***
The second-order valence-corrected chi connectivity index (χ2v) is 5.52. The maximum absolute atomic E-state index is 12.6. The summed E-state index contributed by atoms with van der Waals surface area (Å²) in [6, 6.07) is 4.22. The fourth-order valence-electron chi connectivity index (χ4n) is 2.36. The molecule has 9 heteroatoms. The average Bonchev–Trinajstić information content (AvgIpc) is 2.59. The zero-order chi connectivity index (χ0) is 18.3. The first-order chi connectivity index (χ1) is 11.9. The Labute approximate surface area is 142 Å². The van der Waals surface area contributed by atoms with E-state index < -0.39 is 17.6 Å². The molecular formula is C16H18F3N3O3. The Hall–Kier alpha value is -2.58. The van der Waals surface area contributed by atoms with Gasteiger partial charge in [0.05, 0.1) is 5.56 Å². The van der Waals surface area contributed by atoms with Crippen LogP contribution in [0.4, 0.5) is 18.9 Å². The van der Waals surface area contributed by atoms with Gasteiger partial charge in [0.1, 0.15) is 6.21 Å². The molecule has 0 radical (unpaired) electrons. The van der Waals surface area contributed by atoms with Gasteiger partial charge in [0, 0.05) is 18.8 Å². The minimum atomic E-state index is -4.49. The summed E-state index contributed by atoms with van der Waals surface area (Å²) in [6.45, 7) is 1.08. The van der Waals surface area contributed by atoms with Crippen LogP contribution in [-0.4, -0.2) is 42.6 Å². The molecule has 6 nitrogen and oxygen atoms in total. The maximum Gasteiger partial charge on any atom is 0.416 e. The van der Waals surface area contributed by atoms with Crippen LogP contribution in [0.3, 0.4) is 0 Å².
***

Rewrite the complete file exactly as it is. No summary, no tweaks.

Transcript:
The second-order valence-corrected chi connectivity index (χ2v) is 5.52. The maximum absolute atomic E-state index is 12.6. The summed E-state index contributed by atoms with van der Waals surface area (Å²) in [6, 6.07) is 4.22. The fourth-order valence-electron chi connectivity index (χ4n) is 2.36. The molecule has 9 heteroatoms. The average Bonchev–Trinajstić information content (AvgIpc) is 2.59. The zero-order chi connectivity index (χ0) is 18.3. The first-order chi connectivity index (χ1) is 11.9. The Labute approximate surface area is 142 Å². The van der Waals surface area contributed by atoms with E-state index < -0.39 is 17.6 Å². The molecular formula is C16H18F3N3O3. The Hall–Kier alpha value is -2.58. The van der Waals surface area contributed by atoms with Gasteiger partial charge in [0.05, 0.1) is 5.56 Å². The van der Waals surface area contributed by atoms with Crippen LogP contribution in [0.4, 0.5) is 18.9 Å². The van der Waals surface area contributed by atoms with Gasteiger partial charge in [0.1, 0.15) is 6.21 Å². The molecule has 0 radical (unpaired) electrons. The van der Waals surface area contributed by atoms with Gasteiger partial charge in [0, 0.05) is 18.8 Å². The minimum atomic E-state index is -4.49. The summed E-state index contributed by atoms with van der Waals surface area (Å²) in [6.45, 7) is 1.08. The van der Waals surface area contributed by atoms with Crippen LogP contribution in [-0.4, -0.2) is 42.6 Å². The molecule has 6 nitrogen and oxygen atoms in total. The maximum Gasteiger partial charge on any atom is 0.416 e. The van der Waals surface area contributed by atoms with Crippen LogP contribution in [0.3, 0.4) is 0 Å².